Editor's note: Following several disputes on the author's characterization of the recent Tesla battery fire as an 'explosion', we have removed the term from this article.
Tesla (NASDAQ:TSLA), which has had a huge run-up, was recently in the news for negative reasons involving a battery fire. We believe Tesla faces some big potential legal liabilities in the billions if these types of accidents occur again due to poor design of the vehicles which they claimed are the 'safest on the road'. As you can see from the video here, the battery area is too close to the ground. Incidents are common in gas based vehicles, but companies such as Ford (NYSE:F) and GM (NYSE:GM) have established long time plans in place to counteract a number of scenarios. We do not believe Tesla is prepared to recall a large number of their vehicles if certain problems continue to pop up.
Will Tesla vehicles need to be recalled? It's too early to tell. The conditions for a recall are as follows:
"If the NHTSA decides that a safety defect is present, a public meeting is held in which members of the public and the manufacturer can discuss the issue. The manufacturer may dispute the claim and even present new information to the NHTSA Administrator in charge of making the final decision. In the end, it's all up to the NHTSA's Administrator to determine whether to issue a safety defect recall. The manufacturer can challenge the NHTSA's decision, but the issue then goes to a Federal District Court for the final ruling.
The issue doesn't always go to the courts, though. As mentioned earlier, some manufacturers decide to initiate the recall process based on their own investigations. For instance, the manufacturer may determine that a vehicle isn't compliant with a known federal safety standard, or it may discover and decide to correct a safety defect before any problems arise.
So while it can seem like recalls permeate the news headlines, in a way, they're proof that manufacturers are making an effort to keep you safe. And in the case of automotive recalls, it's an attempt to reduce your risk of injury and property damage -- and a way to keep roadways as safe as possible, too."
We propose that it is not an issue about the safety of electric cars whatsoever, but about the safety of Tesla cars. The location of the battery and poor design of these Tesla models can lead to other unnecessary accidents and potential deaths. The long-term effects of this car design are unknown and the Federal Government should be investigating. Will stranded passengers know the complex procedures involved of what to do when their car battery is on fire? We don't think so.
Will the average Tesla driver not trained in firefighting know what to do when in a major emergency with no firefighters nearby? We think not.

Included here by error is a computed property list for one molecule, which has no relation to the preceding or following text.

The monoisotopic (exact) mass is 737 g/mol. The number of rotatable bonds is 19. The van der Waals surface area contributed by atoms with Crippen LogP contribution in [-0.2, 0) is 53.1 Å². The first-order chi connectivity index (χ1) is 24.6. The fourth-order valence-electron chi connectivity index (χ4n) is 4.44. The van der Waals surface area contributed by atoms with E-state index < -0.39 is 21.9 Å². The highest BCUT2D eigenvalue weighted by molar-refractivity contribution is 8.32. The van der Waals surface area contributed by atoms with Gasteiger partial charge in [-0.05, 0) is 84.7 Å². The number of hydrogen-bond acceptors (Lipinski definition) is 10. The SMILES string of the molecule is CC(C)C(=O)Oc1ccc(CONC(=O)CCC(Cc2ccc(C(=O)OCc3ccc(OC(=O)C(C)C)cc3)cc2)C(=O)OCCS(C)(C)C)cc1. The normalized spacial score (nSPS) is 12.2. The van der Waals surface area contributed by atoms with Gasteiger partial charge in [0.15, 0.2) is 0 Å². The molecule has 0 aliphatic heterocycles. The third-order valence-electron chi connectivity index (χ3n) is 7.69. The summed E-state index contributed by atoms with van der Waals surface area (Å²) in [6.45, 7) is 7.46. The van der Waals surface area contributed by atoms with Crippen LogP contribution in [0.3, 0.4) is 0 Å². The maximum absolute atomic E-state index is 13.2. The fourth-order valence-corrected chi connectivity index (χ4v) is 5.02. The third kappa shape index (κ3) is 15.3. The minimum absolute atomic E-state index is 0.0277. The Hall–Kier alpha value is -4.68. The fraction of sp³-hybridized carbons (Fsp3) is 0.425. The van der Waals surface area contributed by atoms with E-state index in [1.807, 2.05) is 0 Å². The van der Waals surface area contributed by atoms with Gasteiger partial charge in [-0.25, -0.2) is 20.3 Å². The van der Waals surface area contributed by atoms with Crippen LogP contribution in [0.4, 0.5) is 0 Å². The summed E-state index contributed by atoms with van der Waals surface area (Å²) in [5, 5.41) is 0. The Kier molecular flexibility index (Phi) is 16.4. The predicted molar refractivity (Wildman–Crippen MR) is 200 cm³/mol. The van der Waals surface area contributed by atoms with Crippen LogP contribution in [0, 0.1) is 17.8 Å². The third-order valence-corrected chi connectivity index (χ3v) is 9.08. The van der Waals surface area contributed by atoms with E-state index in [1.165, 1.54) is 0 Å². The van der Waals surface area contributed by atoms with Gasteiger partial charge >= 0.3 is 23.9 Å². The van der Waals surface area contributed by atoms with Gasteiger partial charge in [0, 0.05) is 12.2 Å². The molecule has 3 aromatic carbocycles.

We predict that Tesla may have to spend a lot of their cash on hiring new designers and lawyers if this issue pops up again in the form of more battery fires which are too difficult to put out by drivers and even quite hard for firefighters to contain. We are also a bit skeptical of Mr. Musk's response to the fire:
"For consumers concerned about fire risk, there should be absolutely zero doubt that it is safer to power a car with a battery than a large tank of highly flammable liquid," says Elon Musk, responding to the battery fire in the Model S earlier this week. "The combustion energy of our battery pack is only about 10% of the energy contained in a gasoline tank and is divided into 16 modules with firewalls in between. As a consequence, the effective combustion potential is only about 1% that of the fuel in a comparable gasoline sedan."
As stated in MIT Technology Review:
"First, the fire illustrated once again how difficult lithium ion battery fires are to put out. Firefighters thought they had it put out, but it reignited. There are a couple of schools of thought among battery experts about why this happens. In a battery fire, the main thing that's burning is the liquid electrolyte, which burns best when it's exposed to air. One school of thought is that even in the absence of air there other oxidants within the battery that can create and sustain a fire. It's thought that the battery electrodes themselves can release oxygen, fueling the fire from within. If this is the case, all firefighters can do is to work to keep the fire from spreading and wait for the reactants to burn up. Other research suggests that this isn't the case. Instead, what might happen is that even once the fire is put out, the cells stay very hot and keep releasing more electrolyte in the form of vapor. Once firefighters turn off the water and oxygen can once more come into contact the vapor, it can reignite. It seems clear that we need to do more tests and learn the best ways to put out battery fires, especially as battery-powered cars proliferate."
In conclusion, we believe that Tesla may need to design a number of new vehicles, while allowing customers to give back their old ones if this issue re-occurs a number of times. Does Tesla have the ability to withstand a vehicle recall? It is unclear if they have any strategy or new designs that would replace current inherently unsafe battery location. This scenario will cause major losses for shareholders. Investors are certainly not pricing this scenario in and the company has very little back-up plan when something like this goes wrong unless they release new designs.
Disclosure: I have no positions in any stocks mentioned, and no plans to initiate any positions within the next 72 hours. I wrote this article myself, and it expresses my own opinions. I am not receiving compensation for it (other than from Seeking Alpha). I have no business relationship with any company whose stock is mentioned in this article.